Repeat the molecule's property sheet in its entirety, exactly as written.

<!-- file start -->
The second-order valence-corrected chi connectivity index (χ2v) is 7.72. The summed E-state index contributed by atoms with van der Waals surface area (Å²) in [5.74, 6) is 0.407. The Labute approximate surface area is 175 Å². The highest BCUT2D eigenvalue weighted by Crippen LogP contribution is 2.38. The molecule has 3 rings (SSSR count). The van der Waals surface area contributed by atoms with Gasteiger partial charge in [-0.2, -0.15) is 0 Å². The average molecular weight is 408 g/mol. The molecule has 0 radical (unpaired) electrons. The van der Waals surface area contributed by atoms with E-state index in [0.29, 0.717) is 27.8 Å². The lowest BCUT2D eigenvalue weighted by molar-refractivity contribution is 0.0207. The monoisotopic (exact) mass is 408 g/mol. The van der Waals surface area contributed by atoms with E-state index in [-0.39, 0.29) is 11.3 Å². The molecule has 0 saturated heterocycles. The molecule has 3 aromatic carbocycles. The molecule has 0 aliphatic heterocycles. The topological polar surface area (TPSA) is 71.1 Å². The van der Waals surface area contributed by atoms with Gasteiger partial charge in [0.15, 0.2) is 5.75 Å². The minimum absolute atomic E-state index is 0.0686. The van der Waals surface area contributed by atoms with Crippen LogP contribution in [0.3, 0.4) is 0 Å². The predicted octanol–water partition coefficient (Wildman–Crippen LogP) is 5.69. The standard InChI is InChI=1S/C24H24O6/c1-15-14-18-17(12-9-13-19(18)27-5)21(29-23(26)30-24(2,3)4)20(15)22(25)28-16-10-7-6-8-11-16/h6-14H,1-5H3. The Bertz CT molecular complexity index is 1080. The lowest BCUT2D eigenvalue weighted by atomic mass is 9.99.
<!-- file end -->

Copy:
The second-order valence-corrected chi connectivity index (χ2v) is 7.72. The summed E-state index contributed by atoms with van der Waals surface area (Å²) in [5.74, 6) is 0.407. The Labute approximate surface area is 175 Å². The highest BCUT2D eigenvalue weighted by Crippen LogP contribution is 2.38. The molecule has 3 rings (SSSR count). The van der Waals surface area contributed by atoms with Gasteiger partial charge in [-0.2, -0.15) is 0 Å². The average molecular weight is 408 g/mol. The molecule has 0 radical (unpaired) electrons. The van der Waals surface area contributed by atoms with E-state index in [0.29, 0.717) is 27.8 Å². The lowest BCUT2D eigenvalue weighted by molar-refractivity contribution is 0.0207. The monoisotopic (exact) mass is 408 g/mol. The van der Waals surface area contributed by atoms with E-state index in [-0.39, 0.29) is 11.3 Å². The molecule has 0 saturated heterocycles. The molecule has 3 aromatic carbocycles. The molecule has 0 aliphatic heterocycles. The topological polar surface area (TPSA) is 71.1 Å². The van der Waals surface area contributed by atoms with Gasteiger partial charge in [0.15, 0.2) is 5.75 Å². The minimum absolute atomic E-state index is 0.0686. The van der Waals surface area contributed by atoms with Crippen LogP contribution in [0.3, 0.4) is 0 Å². The predicted octanol–water partition coefficient (Wildman–Crippen LogP) is 5.69. The standard InChI is InChI=1S/C24H24O6/c1-15-14-18-17(12-9-13-19(18)27-5)21(29-23(26)30-24(2,3)4)20(15)22(25)28-16-10-7-6-8-11-16/h6-14H,1-5H3. The Bertz CT molecular complexity index is 1080. The lowest BCUT2D eigenvalue weighted by atomic mass is 9.99.